The Second Arrow: The Cause of our Suffering

image from tijanadraws.com

I have been meaning to write a blog post for months now. I have opened up my blog multiple times, waiting for inspiration to strike me while sitting in front of the computer staring at a blank screen. This is the first arrow. An event has happened. My mind feels blank upon initial inspection, though if I tune in carefully I can hear a dialogue when I compassionately ask myself: “what is keeping me from writing?”

I notice the thought stream: No one wants to hear what you have to share, its all over the internet anyway, you’re preaching at people, they won’t care to read it (it goes on in a similar drone)

This is the second arrow. My dialogue around what others may think, the story I have for myself around writing, that is what causes the suffering – not the event itself. Not writing doesn’t inherently cause suffering, its my thoughts and story about not writing posts that evokes pain.

Now this is not a way we avoid suffering entirely, to be human is to suffer. We can’t control the events that happen to us and they often won’t be what we choose. However what we can control is whether we add fuel to the fire or not. Notice how when you’re having a tough time and you drink some sort of toxic thought cocktail like: get it together, you’re overreacting, you’re crazy, etc. that it makes it feel so much worse? There’s your second arrow.

Here’s how I took out my second arrow with writing: I took a few breaths, I noticed the narrative running through my mind, acknowledged it, recognized that they weren’t helpful, and encouraged myself to continue by telling myself that I understand why I would feel discouraged, there is a lot out there, and not everyone has what I have to give in the unique way that I do.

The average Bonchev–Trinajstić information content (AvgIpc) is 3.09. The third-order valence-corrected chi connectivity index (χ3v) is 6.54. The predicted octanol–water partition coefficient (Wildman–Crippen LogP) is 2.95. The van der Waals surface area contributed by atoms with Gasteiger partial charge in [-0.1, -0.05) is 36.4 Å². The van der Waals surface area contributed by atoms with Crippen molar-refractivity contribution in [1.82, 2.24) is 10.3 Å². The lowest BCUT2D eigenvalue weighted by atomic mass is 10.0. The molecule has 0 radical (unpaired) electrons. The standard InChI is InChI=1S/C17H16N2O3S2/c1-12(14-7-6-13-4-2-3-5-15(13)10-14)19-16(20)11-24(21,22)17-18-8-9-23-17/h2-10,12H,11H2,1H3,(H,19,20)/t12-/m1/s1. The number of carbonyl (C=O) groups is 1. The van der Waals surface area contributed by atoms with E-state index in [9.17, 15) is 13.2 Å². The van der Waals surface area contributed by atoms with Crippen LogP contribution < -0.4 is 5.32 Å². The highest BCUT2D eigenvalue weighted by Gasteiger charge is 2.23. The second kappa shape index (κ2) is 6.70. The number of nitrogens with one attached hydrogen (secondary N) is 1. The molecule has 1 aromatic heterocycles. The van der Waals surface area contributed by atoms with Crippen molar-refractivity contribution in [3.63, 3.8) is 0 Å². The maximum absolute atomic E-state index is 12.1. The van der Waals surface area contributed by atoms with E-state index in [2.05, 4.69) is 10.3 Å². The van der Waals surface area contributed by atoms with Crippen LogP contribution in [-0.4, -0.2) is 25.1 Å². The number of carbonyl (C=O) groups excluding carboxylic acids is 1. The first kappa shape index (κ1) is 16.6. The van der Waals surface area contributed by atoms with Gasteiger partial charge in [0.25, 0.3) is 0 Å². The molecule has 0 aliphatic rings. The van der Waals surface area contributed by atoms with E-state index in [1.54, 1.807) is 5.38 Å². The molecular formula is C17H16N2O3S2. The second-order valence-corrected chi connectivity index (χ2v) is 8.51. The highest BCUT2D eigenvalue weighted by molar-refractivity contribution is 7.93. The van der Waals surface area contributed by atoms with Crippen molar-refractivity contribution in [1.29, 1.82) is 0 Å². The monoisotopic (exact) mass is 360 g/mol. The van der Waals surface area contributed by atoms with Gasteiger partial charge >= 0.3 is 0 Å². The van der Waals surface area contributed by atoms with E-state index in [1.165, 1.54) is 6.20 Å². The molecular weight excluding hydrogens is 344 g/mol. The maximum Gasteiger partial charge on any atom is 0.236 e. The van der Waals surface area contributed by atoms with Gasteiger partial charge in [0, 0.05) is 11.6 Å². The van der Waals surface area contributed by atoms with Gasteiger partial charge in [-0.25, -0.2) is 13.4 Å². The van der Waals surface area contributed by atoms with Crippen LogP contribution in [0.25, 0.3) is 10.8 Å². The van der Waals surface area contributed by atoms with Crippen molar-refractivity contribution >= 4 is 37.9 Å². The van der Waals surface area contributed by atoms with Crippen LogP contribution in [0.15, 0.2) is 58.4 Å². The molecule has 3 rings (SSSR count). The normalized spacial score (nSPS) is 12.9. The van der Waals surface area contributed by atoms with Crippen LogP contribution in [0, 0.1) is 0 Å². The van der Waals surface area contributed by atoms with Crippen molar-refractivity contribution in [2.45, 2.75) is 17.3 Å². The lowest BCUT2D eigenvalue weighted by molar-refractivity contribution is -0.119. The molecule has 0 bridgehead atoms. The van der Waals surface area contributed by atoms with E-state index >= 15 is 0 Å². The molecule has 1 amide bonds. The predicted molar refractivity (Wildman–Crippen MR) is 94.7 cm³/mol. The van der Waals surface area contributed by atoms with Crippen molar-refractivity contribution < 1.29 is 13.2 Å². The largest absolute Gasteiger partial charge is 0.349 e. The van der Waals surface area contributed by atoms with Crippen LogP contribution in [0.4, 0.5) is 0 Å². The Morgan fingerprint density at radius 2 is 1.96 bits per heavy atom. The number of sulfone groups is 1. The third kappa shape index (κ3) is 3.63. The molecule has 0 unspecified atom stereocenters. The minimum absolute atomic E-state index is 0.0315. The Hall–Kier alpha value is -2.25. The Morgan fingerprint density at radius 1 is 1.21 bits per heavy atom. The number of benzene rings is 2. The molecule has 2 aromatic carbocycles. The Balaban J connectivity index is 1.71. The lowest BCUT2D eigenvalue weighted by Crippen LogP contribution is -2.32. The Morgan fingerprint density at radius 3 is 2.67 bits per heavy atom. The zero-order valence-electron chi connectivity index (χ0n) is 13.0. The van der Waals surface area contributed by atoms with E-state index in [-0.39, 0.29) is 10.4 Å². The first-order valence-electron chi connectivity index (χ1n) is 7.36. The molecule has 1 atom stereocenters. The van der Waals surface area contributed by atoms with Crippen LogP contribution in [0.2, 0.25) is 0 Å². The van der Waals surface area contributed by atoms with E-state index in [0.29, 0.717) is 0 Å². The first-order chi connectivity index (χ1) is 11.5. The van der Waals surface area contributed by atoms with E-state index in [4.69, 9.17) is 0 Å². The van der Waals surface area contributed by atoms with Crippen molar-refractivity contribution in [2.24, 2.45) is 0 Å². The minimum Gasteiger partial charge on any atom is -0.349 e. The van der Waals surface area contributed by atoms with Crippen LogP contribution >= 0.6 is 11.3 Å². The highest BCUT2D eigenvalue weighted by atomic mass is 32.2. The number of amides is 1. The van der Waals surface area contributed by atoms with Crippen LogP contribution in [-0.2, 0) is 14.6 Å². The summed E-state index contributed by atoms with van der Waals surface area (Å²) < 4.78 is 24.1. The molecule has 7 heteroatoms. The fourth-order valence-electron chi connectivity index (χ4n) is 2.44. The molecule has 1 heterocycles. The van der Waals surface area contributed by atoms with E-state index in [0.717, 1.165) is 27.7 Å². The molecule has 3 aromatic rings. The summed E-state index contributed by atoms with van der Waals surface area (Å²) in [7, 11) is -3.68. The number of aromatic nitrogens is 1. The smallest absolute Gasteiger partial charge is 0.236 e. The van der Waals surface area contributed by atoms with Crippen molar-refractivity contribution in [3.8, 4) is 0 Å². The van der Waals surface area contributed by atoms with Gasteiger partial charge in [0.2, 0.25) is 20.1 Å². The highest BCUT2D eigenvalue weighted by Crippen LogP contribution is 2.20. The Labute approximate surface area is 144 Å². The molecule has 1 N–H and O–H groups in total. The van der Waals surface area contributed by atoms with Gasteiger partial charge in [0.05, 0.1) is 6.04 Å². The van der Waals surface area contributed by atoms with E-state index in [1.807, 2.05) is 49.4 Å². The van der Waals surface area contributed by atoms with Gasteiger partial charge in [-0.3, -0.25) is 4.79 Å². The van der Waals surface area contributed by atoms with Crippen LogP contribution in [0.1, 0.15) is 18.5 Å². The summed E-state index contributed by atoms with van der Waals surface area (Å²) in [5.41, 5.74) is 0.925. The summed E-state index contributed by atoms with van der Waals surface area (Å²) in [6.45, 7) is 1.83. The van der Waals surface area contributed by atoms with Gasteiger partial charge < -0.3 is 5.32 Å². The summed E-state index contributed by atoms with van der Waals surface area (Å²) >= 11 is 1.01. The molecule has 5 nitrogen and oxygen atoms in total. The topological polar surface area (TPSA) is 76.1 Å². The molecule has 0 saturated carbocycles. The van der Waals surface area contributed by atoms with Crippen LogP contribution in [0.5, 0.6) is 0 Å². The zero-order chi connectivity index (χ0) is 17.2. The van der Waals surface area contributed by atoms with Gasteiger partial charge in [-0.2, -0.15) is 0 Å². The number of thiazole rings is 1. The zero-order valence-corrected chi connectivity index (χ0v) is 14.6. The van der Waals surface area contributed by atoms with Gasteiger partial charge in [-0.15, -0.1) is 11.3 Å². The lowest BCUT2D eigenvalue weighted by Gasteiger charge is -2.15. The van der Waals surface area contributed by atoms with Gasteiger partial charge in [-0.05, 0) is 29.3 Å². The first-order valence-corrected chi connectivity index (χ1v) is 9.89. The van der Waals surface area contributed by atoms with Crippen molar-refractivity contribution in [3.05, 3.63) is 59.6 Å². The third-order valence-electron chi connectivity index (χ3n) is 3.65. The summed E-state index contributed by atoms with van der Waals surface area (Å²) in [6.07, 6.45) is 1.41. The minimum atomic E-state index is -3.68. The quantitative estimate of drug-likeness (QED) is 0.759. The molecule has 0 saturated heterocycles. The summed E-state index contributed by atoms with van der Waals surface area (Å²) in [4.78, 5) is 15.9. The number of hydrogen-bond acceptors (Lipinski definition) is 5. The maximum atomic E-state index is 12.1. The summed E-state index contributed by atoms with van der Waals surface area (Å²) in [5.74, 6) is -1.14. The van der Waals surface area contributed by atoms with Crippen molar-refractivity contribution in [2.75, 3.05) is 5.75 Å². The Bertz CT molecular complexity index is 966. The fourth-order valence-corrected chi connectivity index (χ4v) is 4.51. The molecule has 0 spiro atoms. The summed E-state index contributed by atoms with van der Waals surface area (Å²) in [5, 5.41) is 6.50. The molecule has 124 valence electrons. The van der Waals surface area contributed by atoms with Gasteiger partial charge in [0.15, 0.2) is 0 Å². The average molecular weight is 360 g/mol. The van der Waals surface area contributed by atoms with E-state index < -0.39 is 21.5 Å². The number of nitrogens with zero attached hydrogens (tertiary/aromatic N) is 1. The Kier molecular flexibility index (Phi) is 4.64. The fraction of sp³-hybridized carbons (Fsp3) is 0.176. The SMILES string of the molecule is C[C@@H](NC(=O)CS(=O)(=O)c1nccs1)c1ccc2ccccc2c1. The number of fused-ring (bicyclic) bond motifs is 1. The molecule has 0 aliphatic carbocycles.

This involves a sense of acceptance – allowing yourself to notice that you will have thoughts that aren’t helpful, are mean or discouraging and that is very brain-like of you. It also involves an awareness and willingness to be curious with self without judgement. Add in a large dose of self compassion and recognizing your common humanity – anyone would feel this way in your situation.

Mostly, we recognize that we have choice. We notice the power we do have in the situation, that we aren’t victims of our thoughts or helpless with ourselves. We can choose differently.

From the Book: Tara Brach – True Refuge: Finding Peace in your own Awakened Heart

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